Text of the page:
Value

Age (years)

51.8 ± 14.4

Male:female ratio

0.54:1

Enlargement of major salivary glands

 SMG

Bilateral, n (%)

42 (97.7)

Unilateral, n (%)

1 (2.3)

 PG

Bilateral, n (%)

30 (69.8)

Unilateral, n (%)

3 (7.0)

 Sublingual gland, n (%)

30 (69.7)

 Accessory parotid gland, n (%)

7 (16.3)

Extra-salivary involvement, n (%)

39 (90.7)

 Enlargement of lacrimal gland, n (%)

31 (72.1)

 Enlargement of cervical lymph nodes, n (%)

33 (76.7)

 Rhinosinusitis, n (%)

22 (51.2)

 Asthma, n (%)

2 (4.7)

 Autoimmune pancreatitis, n (%)

2 (4.7)

 Interstitial pneumonia, n (%)

2 (4.7)

 Sclerosing cholangitis, n (%)

1 (2.3)

Elevated serum IgG4 level, n (%)

42 (97.7)

IgG4-RS IgG4-related sialadenitis, SMG submandibular gland, PG parotid gland

Short-term outcomes

In the very short term, the decrease in gland size was observed from the second day of treatment in all patients who received intravenous methylprednisolone. After the 6-day course of full-dose intravenous steroid therapy, physical examination showed that all the involved salivary glands regressed as did the enlarged lacrimal glands and lymph nodes, and the SXI decreased from 8.34 ± 2.61 to 5.97 ± 1.12 (P < 0.01). In the four patients started on oral prednisone, the reduction in gland size was observed 2–4 weeks after treatment, and the symptoms gradually improved.

Thirty-five patients returned for their first post-treatment assessment at 3 months. Although enlargement of the submandibular and parotid glands was still observed on physical examination in two patients (5.7%) and seven patients (20.0%), respectively, there was a marked decrease in size in all patients. The sizes of the involved sublingual glands and accessory parotid glands were also reduced. On measurement of glandular volume on CT, the volumes and CT values of the submandibular and parotid glands decreased significantly (Table 2, Additional file 2). The mean reduction rate in the size of the submandibular gland was 41.4 ± 14.2%. Complete remission in the submandibular gland occurred in 24 patients (80.0%), and partial remission occurred in 6 patients (20.0%). In contrast, the mean reduction rate in the size of the parotid glands was 7.2 ± 12.2%, and remission in the parotid gland was observed in six patients (18.8%), including three patients with complete remission and three with partial remission. The baseline CT values for the parotid glands with complete or partial remission were significantly higher than the parotid glands with poor remission (29.66 ± 11.76 Hounsfield units (HU) vs –6.01 ± 12.43 HU, P < 0.001).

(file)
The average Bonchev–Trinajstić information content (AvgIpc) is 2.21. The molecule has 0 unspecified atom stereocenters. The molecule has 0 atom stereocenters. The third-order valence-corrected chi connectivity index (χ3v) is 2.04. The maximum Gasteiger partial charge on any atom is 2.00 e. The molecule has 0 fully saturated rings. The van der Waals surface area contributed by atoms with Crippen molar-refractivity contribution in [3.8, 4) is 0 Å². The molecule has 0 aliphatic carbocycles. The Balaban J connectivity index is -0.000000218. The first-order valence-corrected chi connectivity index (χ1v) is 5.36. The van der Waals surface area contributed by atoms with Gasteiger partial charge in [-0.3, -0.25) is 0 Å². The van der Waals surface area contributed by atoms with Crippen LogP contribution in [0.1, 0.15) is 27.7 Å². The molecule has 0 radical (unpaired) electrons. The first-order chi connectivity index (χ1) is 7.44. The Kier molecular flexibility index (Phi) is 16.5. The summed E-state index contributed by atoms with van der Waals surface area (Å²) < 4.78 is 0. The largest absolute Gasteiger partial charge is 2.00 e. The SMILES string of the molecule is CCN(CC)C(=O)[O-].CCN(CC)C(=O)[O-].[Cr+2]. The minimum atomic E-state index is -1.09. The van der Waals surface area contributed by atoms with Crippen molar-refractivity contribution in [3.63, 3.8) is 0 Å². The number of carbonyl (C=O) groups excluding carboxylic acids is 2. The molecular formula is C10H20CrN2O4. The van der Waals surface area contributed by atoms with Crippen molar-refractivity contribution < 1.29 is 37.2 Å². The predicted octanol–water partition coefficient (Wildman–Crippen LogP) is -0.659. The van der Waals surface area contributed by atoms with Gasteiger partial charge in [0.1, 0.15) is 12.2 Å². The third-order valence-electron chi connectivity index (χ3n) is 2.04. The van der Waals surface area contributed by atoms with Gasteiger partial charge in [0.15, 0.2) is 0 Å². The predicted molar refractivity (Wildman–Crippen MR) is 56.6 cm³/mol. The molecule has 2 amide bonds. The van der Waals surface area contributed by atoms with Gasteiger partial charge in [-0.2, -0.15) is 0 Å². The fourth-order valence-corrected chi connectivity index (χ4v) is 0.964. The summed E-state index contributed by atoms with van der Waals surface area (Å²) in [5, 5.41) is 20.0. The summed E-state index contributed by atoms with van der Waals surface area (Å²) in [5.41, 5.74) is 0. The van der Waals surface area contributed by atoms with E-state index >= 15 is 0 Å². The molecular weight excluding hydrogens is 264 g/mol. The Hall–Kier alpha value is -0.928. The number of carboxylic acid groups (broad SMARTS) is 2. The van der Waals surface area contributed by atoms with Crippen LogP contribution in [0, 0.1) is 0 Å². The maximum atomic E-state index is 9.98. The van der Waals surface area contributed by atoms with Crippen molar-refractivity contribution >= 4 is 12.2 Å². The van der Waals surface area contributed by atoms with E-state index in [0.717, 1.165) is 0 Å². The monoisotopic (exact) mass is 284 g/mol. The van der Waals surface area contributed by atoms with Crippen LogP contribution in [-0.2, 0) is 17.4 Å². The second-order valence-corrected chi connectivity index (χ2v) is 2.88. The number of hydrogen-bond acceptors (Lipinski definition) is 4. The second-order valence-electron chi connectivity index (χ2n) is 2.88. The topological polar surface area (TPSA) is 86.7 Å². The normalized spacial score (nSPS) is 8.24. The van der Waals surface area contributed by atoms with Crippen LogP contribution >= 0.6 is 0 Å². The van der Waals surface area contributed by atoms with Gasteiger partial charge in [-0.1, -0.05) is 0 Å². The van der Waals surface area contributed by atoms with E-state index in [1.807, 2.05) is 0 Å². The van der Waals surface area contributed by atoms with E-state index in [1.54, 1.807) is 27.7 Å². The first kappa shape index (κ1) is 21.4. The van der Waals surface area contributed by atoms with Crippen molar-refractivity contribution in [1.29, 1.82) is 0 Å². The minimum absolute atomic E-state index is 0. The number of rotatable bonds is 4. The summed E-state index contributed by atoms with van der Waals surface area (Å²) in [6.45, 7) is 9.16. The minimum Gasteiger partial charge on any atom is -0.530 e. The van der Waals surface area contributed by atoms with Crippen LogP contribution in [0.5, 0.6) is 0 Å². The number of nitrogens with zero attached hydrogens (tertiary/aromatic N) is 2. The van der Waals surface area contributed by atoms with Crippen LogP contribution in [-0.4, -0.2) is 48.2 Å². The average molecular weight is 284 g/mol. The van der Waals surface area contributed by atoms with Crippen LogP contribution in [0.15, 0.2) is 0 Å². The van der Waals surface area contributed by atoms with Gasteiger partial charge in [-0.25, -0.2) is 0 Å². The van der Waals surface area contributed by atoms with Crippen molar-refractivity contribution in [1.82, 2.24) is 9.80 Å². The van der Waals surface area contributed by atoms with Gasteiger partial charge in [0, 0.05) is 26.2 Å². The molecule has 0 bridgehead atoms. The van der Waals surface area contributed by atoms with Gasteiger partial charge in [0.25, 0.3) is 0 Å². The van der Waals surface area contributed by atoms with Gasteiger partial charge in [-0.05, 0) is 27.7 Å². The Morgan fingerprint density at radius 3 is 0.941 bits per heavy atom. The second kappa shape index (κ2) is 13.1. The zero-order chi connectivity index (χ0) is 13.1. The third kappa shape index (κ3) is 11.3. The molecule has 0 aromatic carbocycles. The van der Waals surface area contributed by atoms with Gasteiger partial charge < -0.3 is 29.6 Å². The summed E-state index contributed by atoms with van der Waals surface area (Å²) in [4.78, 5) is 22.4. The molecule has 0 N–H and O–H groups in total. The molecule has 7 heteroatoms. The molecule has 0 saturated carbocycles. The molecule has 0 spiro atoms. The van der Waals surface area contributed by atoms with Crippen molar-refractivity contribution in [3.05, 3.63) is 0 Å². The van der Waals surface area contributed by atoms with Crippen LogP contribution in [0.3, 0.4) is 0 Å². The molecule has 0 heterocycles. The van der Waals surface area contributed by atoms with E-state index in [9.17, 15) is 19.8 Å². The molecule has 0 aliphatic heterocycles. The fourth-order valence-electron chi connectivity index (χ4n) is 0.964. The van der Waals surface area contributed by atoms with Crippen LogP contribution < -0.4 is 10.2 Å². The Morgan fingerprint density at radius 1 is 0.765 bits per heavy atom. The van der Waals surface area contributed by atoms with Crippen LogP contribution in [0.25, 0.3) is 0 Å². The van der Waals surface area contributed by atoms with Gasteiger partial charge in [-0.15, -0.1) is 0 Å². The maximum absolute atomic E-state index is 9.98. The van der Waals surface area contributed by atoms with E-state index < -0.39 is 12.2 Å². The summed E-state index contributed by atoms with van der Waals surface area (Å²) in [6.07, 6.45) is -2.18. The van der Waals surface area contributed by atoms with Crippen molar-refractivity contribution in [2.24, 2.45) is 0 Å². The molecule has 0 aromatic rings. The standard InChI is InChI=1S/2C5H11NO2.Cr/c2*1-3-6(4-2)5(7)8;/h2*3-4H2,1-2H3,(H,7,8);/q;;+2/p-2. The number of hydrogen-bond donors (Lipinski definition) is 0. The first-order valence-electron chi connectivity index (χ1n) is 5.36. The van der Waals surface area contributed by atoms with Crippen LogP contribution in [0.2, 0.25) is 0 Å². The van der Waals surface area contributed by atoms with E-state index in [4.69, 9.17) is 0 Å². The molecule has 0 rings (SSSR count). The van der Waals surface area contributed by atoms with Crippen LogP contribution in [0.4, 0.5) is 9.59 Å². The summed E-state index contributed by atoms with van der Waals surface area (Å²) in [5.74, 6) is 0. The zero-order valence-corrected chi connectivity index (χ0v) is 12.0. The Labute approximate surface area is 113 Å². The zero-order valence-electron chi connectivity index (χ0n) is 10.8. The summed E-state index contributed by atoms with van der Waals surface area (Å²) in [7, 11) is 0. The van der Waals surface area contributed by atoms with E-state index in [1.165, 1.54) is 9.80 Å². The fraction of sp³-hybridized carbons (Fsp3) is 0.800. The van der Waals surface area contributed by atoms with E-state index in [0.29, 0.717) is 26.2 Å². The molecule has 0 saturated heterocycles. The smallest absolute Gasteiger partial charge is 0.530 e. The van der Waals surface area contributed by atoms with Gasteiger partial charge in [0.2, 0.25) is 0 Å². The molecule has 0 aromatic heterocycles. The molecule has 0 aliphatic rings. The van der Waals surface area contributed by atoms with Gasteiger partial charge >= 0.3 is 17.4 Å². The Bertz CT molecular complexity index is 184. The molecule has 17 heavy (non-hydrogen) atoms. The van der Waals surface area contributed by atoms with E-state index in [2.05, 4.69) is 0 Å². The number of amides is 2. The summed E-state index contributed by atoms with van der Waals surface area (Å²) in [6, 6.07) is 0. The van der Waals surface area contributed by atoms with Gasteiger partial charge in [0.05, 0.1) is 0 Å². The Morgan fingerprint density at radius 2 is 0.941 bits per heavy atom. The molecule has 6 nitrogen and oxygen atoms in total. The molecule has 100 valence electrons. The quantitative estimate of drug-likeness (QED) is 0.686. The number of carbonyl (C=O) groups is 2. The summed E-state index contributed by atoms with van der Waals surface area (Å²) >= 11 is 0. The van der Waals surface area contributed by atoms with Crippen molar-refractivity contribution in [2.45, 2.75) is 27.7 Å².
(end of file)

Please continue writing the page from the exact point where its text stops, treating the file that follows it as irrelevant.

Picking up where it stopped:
Table 2

Comparison of different parameters before treatment and at 3 months after treatment in patients with IgG4-RS

 

Number

Pretreatment

3 Months after treatment

P value

Clinical examination

 Enlargement of SMG, n (%)

35

35 (100.0)

2 (5.7)

<0.001

 Enlargement of PG, n (%)

35

27 (77.1)